Study: When Women Tweet About Tech, We Think They’re Men

New study finds that, when shown anonymized tweets, people stereotype the authors using unconscious biases

Nov 15, 2016 at 6:04 PM ET

We judge the language that we read on social media based on unconscious biases that we hold. And new research published in the journal Social Psychology And Personality Science has identified language markers that influence the way readers stereotype the person behind a tweet. Sometimes accurately, and sometimes not so much. And this stereotyping is most obvious when we’re judging gender.

For one portion of the study, publicly available tweets were gathered and anonymized, then given to over 400 raters tasked with judging what they believed the tweet authors’ genders, ages, education levels, and political ideologies to be — all based on the tweet language alone.

“Our technique was to see if stereotypes are accurate by forcing people to use them,” study lead researcher Jordan Carpenter told Vocativ. “If you’re put in a situation where you have to make a group assessment of someone, and they don’t give you a specific piece of information explicitly about their group identification, then you have to use your stereotypes.”

Stereotypes seemed to be especially prevalent when evaluating gender. The researchers found that specific words influencing perceptions of the writer responsible could be largely tied to subject matter and personality traits typically associated with men and women. Men, it turned out, were more likely to be presumed women when they expressed positive emotions (thus the paper’s title, “Real men don’t say ‘cute'”) or used second person pronouns — i.e. spoke directly to other people. The words most commonly inaccurately associated with women when actually tweeted by a man included “love,” “OMG,” “cute,” and “your.”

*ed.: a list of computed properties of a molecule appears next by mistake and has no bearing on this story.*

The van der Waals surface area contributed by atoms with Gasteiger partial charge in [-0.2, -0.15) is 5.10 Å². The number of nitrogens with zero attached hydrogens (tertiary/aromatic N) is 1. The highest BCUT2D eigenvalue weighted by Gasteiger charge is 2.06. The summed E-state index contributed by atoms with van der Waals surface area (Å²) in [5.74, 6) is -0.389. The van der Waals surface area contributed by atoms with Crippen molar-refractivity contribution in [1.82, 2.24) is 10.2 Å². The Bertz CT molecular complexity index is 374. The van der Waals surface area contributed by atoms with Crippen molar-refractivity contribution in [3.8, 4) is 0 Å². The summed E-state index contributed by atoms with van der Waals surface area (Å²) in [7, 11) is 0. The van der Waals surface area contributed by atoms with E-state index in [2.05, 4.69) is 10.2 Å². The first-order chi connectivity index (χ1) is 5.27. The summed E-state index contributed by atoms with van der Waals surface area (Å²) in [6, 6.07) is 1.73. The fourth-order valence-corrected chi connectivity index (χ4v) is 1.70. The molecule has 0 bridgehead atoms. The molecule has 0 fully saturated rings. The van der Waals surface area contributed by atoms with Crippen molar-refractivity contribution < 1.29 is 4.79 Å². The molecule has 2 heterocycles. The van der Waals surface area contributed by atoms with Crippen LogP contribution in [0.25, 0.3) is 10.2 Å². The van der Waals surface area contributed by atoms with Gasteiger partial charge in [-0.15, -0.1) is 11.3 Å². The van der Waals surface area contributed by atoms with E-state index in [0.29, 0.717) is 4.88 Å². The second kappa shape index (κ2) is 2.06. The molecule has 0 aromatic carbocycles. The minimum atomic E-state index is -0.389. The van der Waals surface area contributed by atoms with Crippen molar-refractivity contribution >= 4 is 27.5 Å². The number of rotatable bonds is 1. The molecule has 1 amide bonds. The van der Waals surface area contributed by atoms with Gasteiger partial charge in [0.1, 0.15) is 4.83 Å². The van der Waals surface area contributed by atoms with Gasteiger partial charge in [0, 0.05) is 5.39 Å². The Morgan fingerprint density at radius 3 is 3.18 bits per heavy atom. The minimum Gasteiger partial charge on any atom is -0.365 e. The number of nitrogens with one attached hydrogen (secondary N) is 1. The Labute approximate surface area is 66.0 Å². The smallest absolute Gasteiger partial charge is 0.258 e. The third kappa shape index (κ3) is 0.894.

Women, on the other hand, were most commonly misidentified as male when their tweets contained words relating to technology or politics.The words most commonly inaccurately associated with men when actually tweeted by a women included “research,” “history,” “sports,” “war,” “news,” and “history.” While men do tend to tweet about tech more often than women, Carpenter noted that “almost ever woman who posted about technology was inaccurately believed to be a man.”

“These inaccurate stereotypes are both harmful and wrong, so I can’t see any reason to defend them,” Carpenter said. “People are using [this stereotype] to draw inaccurate conclusions,” he said, adding that drawing attention to the impact these stereotypes can have may help people consider their biases. “The first step is making people aware, because I don’t think people necessarily know that they were making decisions [based on these stereotypes].”

Because online communication is so common, “building the skills of being able to see where someone is coming from, who they are, and what they want, based on just their social media behavior is really important for people communicating,” he said.